USMLE

Flucytosine

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Antifungals
  1. Amphotericin B
  2. Nystatin
  3. Flucytosine
  4. Azoles
  5. Terbinafine
  6. Echinocandins
  7. Griseofulvin

Summary

Flucytosine is an antifungal drug that is converted into 5-fluorouracil, which inhibits both fungal DNA polymerase and RNA polymerase. Flucytosine is most commonly used to treat cryptococcal meningitis in combination with amphotericin B. You should remember that a common side effect of flucytosine is bone marrow suppression.

Key Points

  • Flucytosine
    • Mechanism
      • Inhibits fungal DNA and RNA synthesis
        • Converted into 5-fluorouracil (5-FU) by cytosine deaminase
          • Fluorinated analog of cytosine inhibits DNA and RNA polymerase
        • Inhibits both DNA replication and fungal protein synthesis
      • Cleared renally
    • Clinical Use
      • Systemic fungal infections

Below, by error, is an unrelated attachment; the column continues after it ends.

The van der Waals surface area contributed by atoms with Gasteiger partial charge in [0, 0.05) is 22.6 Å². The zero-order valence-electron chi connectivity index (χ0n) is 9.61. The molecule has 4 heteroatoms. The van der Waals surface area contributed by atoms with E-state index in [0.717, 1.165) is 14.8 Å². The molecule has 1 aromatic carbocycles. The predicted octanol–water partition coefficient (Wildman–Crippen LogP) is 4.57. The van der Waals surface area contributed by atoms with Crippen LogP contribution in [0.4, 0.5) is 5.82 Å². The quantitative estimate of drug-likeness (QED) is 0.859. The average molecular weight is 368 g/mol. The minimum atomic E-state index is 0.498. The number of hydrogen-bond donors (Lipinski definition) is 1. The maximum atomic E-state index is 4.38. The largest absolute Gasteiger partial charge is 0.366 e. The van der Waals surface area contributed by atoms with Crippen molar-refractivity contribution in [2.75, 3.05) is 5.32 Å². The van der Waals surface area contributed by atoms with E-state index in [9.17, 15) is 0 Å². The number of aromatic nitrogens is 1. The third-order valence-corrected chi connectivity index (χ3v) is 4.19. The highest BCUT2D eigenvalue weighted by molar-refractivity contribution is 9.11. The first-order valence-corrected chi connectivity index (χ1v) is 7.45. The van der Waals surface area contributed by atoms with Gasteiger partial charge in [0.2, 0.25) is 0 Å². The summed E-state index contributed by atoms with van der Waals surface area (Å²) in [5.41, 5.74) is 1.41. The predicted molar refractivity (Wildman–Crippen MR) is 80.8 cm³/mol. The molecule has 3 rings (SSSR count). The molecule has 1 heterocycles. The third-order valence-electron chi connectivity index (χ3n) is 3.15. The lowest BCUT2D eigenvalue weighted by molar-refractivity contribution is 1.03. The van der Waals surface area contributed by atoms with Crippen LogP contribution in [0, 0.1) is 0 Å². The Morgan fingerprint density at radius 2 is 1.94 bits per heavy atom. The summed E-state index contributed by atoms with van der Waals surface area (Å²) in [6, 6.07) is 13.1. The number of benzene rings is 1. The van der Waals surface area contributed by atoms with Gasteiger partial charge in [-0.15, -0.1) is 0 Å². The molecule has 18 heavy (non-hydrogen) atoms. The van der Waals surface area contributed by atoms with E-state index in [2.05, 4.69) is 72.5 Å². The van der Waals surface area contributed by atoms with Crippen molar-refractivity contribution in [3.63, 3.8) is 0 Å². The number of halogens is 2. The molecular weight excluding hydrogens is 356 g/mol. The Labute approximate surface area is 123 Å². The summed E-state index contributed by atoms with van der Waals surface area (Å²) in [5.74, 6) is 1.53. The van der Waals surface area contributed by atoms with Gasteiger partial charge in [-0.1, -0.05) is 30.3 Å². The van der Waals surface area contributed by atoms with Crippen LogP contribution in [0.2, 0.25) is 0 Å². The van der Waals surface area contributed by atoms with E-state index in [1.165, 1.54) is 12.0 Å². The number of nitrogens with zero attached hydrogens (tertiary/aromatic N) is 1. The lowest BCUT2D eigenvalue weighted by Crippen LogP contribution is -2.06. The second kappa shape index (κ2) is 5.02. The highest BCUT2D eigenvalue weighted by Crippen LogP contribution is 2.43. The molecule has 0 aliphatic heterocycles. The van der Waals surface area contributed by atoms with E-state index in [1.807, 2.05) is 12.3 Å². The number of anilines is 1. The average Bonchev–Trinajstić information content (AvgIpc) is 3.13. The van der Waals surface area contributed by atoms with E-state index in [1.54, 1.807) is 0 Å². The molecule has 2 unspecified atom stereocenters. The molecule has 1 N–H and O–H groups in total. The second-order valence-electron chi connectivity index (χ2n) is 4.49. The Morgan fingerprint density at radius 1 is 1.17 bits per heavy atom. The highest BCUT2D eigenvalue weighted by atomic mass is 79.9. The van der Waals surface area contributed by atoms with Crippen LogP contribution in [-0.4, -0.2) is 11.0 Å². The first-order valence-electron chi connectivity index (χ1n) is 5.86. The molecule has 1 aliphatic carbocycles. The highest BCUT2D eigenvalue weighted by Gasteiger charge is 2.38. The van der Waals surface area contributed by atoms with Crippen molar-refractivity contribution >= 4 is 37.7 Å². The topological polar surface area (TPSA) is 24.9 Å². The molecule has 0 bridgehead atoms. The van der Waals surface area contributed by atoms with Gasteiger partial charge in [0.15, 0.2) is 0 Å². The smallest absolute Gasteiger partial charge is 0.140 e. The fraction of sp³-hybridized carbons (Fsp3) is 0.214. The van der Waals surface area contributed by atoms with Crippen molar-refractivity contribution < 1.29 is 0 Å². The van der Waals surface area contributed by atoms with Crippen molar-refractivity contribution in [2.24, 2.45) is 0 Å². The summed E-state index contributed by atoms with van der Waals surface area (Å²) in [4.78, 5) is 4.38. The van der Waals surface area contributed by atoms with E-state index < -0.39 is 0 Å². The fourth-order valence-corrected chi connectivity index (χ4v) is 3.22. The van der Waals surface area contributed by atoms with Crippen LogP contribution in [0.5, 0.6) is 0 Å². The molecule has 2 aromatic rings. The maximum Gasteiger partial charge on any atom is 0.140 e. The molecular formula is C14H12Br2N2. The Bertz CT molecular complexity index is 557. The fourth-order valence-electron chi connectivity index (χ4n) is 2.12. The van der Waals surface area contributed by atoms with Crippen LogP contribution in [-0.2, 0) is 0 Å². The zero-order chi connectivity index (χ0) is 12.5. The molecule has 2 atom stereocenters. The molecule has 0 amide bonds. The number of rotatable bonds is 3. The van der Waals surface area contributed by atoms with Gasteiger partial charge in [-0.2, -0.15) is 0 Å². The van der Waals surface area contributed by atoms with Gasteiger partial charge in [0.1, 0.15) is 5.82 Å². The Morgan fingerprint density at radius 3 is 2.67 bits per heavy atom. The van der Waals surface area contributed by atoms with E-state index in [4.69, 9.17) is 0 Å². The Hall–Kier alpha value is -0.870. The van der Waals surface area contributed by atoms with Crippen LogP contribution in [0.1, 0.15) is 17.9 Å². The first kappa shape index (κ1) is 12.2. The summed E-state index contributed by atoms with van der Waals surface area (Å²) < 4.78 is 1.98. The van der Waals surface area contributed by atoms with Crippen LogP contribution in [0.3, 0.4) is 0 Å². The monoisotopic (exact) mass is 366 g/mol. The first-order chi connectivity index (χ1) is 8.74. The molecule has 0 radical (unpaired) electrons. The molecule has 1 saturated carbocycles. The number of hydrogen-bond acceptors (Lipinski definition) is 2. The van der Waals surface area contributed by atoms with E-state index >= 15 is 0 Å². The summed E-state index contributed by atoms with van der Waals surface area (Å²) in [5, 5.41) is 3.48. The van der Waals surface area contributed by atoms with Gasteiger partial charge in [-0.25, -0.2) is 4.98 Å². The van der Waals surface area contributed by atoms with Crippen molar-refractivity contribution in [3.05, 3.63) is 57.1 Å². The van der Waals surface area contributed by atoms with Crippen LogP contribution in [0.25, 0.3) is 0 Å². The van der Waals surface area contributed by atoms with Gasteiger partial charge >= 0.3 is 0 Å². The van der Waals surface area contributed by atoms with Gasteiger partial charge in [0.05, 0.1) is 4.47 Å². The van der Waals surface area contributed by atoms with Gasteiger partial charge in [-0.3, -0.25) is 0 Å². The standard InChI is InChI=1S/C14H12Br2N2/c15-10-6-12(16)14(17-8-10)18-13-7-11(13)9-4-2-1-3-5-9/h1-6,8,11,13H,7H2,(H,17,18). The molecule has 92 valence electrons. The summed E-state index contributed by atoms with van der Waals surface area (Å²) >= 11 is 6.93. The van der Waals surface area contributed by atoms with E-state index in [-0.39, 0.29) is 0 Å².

• Cryptococcal meningitis
          • Used in combination with amphotericin B
    • Adverse Effects
      • Bone marrow suppression
        • 5-fluorouracil is used as a chemotherapy with similar effects on bone marrow
        • May present as anemia, thrombocytopenia, or leukopenia
      • Nephrotoxicity
        • Renal toxicity caused by amphotericin may be accentuated by concomitant administration of flucytosine
      • Hepatotoxicity
        • About 5% of patients will develop elevated liver enzymes and evidence of hepatitis
      • Nausea/vomiting
        • Seen in about 6% of patients